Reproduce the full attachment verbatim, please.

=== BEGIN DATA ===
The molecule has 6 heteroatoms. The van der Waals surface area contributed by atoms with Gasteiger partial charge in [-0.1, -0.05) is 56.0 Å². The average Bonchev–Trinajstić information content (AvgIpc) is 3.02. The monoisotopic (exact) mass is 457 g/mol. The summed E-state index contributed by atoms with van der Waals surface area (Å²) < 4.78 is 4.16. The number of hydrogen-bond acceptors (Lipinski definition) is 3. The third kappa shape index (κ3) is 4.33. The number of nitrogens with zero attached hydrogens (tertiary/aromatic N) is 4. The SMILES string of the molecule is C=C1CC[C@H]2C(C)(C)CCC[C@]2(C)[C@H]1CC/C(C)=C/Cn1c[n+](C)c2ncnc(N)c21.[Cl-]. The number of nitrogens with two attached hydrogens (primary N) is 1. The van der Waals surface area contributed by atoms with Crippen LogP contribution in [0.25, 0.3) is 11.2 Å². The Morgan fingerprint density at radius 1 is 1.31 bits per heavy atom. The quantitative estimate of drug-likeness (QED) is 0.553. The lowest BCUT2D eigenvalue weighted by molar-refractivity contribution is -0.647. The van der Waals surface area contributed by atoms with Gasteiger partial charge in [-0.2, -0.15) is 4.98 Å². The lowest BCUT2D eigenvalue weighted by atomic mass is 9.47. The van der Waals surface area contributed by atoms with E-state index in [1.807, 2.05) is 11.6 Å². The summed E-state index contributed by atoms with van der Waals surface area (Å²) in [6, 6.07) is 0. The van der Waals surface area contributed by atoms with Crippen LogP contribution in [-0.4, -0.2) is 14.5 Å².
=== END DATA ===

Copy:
The molecule has 6 heteroatoms. The van der Waals surface area contributed by atoms with Gasteiger partial charge in [-0.1, -0.05) is 56.0 Å². The average Bonchev–Trinajstić information content (AvgIpc) is 3.02. The monoisotopic (exact) mass is 457 g/mol. The summed E-state index contributed by atoms with van der Waals surface area (Å²) < 4.78 is 4.16. The number of hydrogen-bond acceptors (Lipinski definition) is 3. The third kappa shape index (κ3) is 4.33. The number of nitrogens with zero attached hydrogens (tertiary/aromatic N) is 4. The SMILES string of the molecule is C=C1CC[C@H]2C(C)(C)CCC[C@]2(C)[C@H]1CC/C(C)=C/Cn1c[n+](C)c2ncnc(N)c21.[Cl-]. The number of nitrogens with two attached hydrogens (primary N) is 1. The van der Waals surface area contributed by atoms with Crippen LogP contribution in [0.25, 0.3) is 11.2 Å². The Morgan fingerprint density at radius 1 is 1.31 bits per heavy atom. The quantitative estimate of drug-likeness (QED) is 0.553. The lowest BCUT2D eigenvalue weighted by molar-refractivity contribution is -0.647. The van der Waals surface area contributed by atoms with Gasteiger partial charge in [-0.2, -0.15) is 4.98 Å². The lowest BCUT2D eigenvalue weighted by atomic mass is 9.47. The van der Waals surface area contributed by atoms with E-state index in [1.807, 2.05) is 11.6 Å². The summed E-state index contributed by atoms with van der Waals surface area (Å²) in [6, 6.07) is 0. The van der Waals surface area contributed by atoms with Crippen LogP contribution in [-0.4, -0.2) is 14.5 Å².